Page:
Read Psalm 18.
One of my favorite moments in the life of David is the scene in which David sneaks up on Saul in a cave and cuts off a corner of his robe. I remember hearing about it in Sunday school. It stuck in my brain as an elementary school kid because when Saul entered that cave in the wilderness—which happened to be David’s hiding place—it was to go to the bathroom (1 Samuel 24:3–4).
Saul is hunting David in a jealous rage, trying to kill him. But David won’t hurt the king. He even feels remorse for damaging Saul’s garment: “The LORD forbid that I should do such a thing to my master, the LORD’s anointed, or lay my hand on him; for he is the anointed of the LORD” (v. 6).
This has always struck me as strange. After all, Saul was trying to kill David. David was on the run, forced to hide out among Israel’s enemies, the Philistines (1 Samuel 21:10–15), and out in the wilderness. That’s why he and his men were in that cave to begin with. If the situation had been reversed, Saul would have done more than cut off a corner of David’s robe. Plus, David had been anointed to become the next king of Israel. The Holy Spirit had come upon him—and left Saul (1 Samuel 16:13–14). And finally, though the promise itself is not recorded in the Bible, David’s men remind him that God had promised to give Saul into his hands (24:4).
But David doesn’t see things that way. He knows it would not be a righteous act to kill the king God set upon the throne of Israel.
According to its title, Psalm 18 is a song David sang “when the LORD delivered him from the hand of all his enemies and from the hand of Saul.” It’s a song of praise for God’s protection through his trials. At the center of the psalm, we read, “The LORD has dealt with me according to my righteousness; according to the cleanness of my hands he has rewarded me” (v. 20).
I can’t help but think of the incident in the cave during Saul’s bathroom break. David’s hands are so clean, he would rather keep running than end his hardship by taking the life of a man who wished him dead and whom God had already rejected as king (1 Samuel 15:26). The episode gives me a glimpse into what God meant when he called David a man after his own heart (1 Samuel 13:14; Acts 13:22). His righteousness goes beyond mere rule following. David doesn’t look to see what he can get away with; he looks to see how he can honor God in all circumstances.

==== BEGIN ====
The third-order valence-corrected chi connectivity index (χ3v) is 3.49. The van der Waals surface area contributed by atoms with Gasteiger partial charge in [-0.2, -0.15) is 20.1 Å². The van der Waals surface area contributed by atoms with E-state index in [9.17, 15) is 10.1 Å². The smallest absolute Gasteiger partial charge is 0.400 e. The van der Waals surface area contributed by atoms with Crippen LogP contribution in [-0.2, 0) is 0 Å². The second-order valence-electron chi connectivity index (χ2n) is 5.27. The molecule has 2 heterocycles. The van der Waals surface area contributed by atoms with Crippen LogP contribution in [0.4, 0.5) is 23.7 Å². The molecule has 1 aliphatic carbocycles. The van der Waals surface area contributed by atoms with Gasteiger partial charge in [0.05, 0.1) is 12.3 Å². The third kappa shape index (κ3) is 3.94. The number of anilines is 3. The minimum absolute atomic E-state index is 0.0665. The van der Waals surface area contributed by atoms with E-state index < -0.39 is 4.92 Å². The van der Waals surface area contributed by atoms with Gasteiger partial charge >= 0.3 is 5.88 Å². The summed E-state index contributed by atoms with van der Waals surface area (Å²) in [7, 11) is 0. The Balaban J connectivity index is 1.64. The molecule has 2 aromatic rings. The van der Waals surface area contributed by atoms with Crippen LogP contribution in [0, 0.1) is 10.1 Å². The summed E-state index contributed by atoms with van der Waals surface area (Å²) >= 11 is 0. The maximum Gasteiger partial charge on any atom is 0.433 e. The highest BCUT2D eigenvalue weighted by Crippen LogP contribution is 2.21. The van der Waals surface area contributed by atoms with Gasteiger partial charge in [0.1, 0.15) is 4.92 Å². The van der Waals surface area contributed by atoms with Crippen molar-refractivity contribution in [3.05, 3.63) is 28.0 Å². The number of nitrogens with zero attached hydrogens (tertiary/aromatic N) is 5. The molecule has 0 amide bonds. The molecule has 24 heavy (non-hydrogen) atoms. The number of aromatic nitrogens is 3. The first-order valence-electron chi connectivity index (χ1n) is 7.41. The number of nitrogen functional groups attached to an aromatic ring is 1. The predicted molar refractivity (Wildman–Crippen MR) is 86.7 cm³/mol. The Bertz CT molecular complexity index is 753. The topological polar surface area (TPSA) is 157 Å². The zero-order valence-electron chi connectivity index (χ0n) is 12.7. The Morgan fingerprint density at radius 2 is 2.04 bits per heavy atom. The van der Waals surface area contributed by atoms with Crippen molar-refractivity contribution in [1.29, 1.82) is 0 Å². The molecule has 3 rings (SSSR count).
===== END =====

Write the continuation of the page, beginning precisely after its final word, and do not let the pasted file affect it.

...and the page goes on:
David wasn’t a perfect man. The Bible records several of David’s most notable sins for us. But there are sins, and there is the trajectory of a person’s heart. David trusted in God when the world around him was pressing in. He showed his strength, not through raw power, but by submitting to the Lord.
We don’t know who wrote or compiled the books of 1 and 2 Samuel, but whoever organized it placed a slightly different version of Psalm 18 inside 2 Samuel 22, toward the end of David’s life. The words about David’s clean hands are still there, after his sin with Bathsheba and after his sinfully weak response to Amnon’s rape of Tamar. David’s hands are still clean because God washed them clean—he repented and didn’t turn from a trajectory of chasing after God’s heart.
In this, I have hope. By the grace of God and through the work of Jesus, my sins and mistakes are not the sum of who I am. I can be made clean.